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@mchang This looks great. Are you planning to build GIF's into the app? if not you should build, they are fun.
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@vthallam It supports GIFs if you have them on your phone or use a keyboard that can search them. But yes, would be good if the app could search GIFs too :)
Why make the decision not to support true SMS fallback at launch? With such a crowded market for messaging apps, I question the decision to pursue the short-code SMS relay route. Sure, my iPhone-using contacts will get a download link (boosting adoption), but am I more likely to annoy them than to get them to download a new thing? How big a factor in potential mass adoption is any individual user's (and potential advocate's) aversion to accidentally spamming their contacts?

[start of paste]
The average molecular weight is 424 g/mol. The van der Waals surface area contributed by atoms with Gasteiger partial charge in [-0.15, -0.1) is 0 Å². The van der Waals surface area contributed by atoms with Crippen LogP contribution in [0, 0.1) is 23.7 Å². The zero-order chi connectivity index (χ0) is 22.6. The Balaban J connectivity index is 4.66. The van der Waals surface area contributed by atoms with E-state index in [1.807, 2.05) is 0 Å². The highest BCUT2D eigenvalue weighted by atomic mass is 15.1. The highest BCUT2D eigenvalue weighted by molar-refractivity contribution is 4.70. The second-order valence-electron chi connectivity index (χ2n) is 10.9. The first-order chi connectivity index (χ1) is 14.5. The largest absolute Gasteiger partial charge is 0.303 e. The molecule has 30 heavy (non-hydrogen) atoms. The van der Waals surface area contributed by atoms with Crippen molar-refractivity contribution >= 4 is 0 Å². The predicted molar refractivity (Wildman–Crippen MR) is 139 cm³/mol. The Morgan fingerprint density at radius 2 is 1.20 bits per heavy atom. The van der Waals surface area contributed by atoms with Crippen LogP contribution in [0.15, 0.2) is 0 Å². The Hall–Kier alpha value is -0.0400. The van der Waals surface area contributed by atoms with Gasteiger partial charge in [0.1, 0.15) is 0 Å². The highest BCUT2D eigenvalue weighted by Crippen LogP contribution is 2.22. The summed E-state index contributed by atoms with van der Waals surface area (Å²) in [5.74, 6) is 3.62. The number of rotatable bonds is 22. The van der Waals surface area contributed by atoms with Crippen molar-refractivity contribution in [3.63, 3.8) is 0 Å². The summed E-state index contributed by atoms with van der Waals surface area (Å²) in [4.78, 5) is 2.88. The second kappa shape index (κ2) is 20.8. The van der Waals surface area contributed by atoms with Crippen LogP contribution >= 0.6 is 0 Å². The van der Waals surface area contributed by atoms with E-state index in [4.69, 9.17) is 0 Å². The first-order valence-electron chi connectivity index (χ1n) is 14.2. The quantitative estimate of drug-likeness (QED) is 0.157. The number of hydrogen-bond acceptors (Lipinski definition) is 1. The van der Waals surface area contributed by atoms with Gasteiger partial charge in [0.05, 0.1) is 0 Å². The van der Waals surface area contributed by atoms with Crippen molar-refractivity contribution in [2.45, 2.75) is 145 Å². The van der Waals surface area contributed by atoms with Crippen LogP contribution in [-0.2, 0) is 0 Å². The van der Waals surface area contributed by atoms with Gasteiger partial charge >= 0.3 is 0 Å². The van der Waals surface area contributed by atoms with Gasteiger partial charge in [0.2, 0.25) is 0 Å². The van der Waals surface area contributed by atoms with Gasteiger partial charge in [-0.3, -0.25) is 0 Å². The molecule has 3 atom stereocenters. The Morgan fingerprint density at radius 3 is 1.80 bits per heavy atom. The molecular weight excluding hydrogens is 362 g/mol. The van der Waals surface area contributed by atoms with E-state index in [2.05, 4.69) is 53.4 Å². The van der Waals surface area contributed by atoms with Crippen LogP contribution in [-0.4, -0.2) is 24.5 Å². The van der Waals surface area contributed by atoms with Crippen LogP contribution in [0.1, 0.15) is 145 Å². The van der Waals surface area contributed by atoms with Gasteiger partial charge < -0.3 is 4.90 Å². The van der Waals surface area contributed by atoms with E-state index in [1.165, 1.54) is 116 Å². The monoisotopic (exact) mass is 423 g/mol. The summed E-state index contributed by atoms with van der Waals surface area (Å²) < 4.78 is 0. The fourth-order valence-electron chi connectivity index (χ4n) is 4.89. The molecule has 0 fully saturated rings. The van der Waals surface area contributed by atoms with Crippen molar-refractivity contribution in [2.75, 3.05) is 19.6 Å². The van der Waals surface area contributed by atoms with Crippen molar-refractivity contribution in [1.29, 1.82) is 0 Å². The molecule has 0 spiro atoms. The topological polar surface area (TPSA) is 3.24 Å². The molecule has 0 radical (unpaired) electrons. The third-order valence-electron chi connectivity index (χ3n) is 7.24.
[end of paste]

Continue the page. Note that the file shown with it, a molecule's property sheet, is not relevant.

Upvote (42)Share
@slobatch backwards compatibility tends to hamper product innovation and force lowest common denominator design. Most of the features of Allo don't translate back to text-only well. How would you do stickers? Expensive MMS? Read receipts? Not possible. Allo is for users with data or who are on Wi-Fi. It's about the next 10 years of messaging, not the past... at least as far as I would attempt to understand their strategy.